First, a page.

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Poem by Eugene Field
Fitte the Third
She whistled gayly to the pup And called him by his name, And presently the guileless thing All unsuspecting came. But when she shut the bath-room door, And caught him as catch-can, And hove him in that odious tub, His sorrows then began. How did that callow, yallow thing Regret that Aprile morn— Alas! how bitterly he rued The day that he was born! Twice and again, but all in vain He lifted up his wail; His voice was all the pup could lift, For thereby hangs this tale. 'Twas by that tail she held him down, And presently she spread The creamy lather on his back, His stomach, and his head. His ears hung down in sorry wise, His eyes were, oh! so sad— He looked as though he just had lost The only friend he had. And higher yet the water rose, The lather still increased, And sadder still the countenance Of that poor martyred beast! Yet all the time his mistress spoke Such artful words of cheer As "Oh, how nice!" and "Oh, how clean!" And "There's a patient dear!" At last the trial had an end, At last the pup was free; She threw aside the bath-room door— "Now get you gone!" quoth she.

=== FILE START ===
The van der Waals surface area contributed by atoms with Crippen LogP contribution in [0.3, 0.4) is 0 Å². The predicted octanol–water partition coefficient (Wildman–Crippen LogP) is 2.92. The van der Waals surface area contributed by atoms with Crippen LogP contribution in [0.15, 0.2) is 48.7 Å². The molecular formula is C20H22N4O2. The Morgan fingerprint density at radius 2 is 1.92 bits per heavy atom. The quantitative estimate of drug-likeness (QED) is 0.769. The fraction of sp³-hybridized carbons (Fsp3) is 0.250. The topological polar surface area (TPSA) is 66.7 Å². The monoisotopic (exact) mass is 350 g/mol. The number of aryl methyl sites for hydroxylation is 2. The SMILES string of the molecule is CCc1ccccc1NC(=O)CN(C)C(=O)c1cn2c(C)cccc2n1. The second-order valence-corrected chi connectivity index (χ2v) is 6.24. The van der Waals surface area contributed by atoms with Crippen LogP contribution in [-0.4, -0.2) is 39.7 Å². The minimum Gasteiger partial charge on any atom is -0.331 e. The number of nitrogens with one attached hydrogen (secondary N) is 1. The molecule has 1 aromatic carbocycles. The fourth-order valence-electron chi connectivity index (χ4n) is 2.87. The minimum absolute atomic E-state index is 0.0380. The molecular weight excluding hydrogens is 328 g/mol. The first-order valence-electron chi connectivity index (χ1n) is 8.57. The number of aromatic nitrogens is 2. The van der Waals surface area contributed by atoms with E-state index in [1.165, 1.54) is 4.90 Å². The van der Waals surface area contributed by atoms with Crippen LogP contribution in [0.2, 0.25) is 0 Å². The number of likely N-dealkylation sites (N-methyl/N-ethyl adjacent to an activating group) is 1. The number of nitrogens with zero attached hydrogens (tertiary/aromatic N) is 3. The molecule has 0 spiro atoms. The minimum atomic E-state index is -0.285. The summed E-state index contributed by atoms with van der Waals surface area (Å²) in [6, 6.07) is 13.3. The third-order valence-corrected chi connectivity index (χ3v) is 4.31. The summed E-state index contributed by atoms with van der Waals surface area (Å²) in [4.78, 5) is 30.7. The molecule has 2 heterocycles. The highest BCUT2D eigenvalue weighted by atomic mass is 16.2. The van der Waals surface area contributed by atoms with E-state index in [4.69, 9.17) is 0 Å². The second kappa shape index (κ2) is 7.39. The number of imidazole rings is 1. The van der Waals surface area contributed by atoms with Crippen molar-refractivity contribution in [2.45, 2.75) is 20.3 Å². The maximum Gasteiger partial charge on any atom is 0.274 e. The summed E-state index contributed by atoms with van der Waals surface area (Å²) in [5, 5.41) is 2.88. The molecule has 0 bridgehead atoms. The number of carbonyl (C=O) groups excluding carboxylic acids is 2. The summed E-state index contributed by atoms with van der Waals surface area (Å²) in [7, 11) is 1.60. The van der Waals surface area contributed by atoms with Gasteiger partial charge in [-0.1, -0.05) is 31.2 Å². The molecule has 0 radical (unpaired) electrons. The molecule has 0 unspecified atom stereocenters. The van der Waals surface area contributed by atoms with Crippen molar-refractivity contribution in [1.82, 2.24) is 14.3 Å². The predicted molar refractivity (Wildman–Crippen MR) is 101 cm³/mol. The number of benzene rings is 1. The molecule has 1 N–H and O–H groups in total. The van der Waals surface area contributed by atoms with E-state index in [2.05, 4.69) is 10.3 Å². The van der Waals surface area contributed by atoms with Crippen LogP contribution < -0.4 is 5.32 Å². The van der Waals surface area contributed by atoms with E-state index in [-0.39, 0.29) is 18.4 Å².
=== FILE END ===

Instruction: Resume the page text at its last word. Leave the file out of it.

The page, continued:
Eugene Field's other poems:
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